Je’Caryous Johnson brought his all-star cast stage play, “Set it Off” to the Orpheum Theater in downtown Los Angeles from May 4-6 and this Angeleno was curious to see how the hit movie would be adapted into a stage play. I took in the Saturday matinee performance, which was MC’d by Los Angeles KJLH radio personality Lon McQ and rushed home to write this review. Well I took a nap first and then I wrote this review, but I digress.
The movie version of “Set it Off” starred Queen Latifah (Cleo), Vivica A. Fox (Frankie), Kimberly Elise (Titi) and Jada Pinkett-Smith (Stoney). How does one follow in the footsteps of those women? Well, let me tell you … I am thinking Da Brat (Cleo), Letoya Luckett (Frankie), Demetria McKinney (Titi) and Kyla Pratt (Stoney) have made the original cast members very proud because they did the characters justice.
Da Brat, who made her theatrical debut in the play, was my absolute favorite. She played Cleo to perfection. She was funny as all get out and kept the audience laughing. You cannot have Da Brat without some rap. That was pretty cool as well. Letoya Luckett channeled Vivica A. Fox’s Frankie to the point where it could have been Vivica. She was very convincing. “What is the procedure when you have a gun to your head?” I have been watching Demetria McKinney on Saints and Sinners, where she plays a character totally unlike Titi, which just shows her true acting talent and range. Los Angeles’ own Kyla Pratt has been acting for a minute now. I recall seeing her as a preteen on Walker, Texas Ranger. Seeing her play Stoney shows she is truly all grown up.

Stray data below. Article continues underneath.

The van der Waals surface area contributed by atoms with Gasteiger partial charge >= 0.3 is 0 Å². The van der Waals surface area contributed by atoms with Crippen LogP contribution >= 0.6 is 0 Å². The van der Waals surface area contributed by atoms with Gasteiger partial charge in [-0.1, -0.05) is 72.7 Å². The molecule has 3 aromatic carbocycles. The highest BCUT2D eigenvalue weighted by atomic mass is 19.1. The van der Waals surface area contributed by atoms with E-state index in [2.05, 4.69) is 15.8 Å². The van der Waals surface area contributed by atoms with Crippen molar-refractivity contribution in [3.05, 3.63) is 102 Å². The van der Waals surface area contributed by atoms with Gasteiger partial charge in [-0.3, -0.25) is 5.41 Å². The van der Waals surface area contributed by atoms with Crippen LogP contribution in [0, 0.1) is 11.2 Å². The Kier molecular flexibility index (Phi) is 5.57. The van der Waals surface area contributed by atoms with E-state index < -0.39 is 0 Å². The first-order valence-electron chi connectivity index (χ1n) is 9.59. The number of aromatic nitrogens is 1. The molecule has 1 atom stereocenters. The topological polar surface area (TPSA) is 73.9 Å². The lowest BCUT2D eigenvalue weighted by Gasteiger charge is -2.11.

Although the four females were clearly the stars of the show, the other cast members were no slouches and more than held their own. Being a Blair Underwood (Keith in the movie) fan, I have to admit I scrutinized Ali’ Carter’s performance as Keith and he passed. Javon Johnson (Luther) looked anything but like Javon Johnson. Wow, what a bad wig will do. Other cast members were Juhahn Jones (Stevie/Darnell), Michael Finn (Detective Strode), Bakesta King (Detective Walker), Mike Strong (Lorenzo/Lucious), Carson Pursely (Kelly/Teller/Social Worker) and Erica Pinkett (Ursula).
Seeing Cleo, Frankie, Titi and Stoney 22 years after “Set it Off” the movie, was pretty cool. The stage play stayed very close to the movie, with a few changes and a “Black Panther” (Wakanda) reference thrown in, which gave the play a sense of being current. There is so much more I could say about this play; however, I do not want to spoil it for anyone who plans to see it. I will just say I loved it and judging by the audience reaction, I am not alone.
“Set it Off” has been playing to sold out crowds across the country, with final upcoming stops in Washington DC (May 11 and 12) and Norfolk, VA (May 13). If you are in one of those areas, this is a play well worth seeing because Je’Caryous Johnson has done it again!
And special thanks to Associate producer Linda Stewart for the hook up.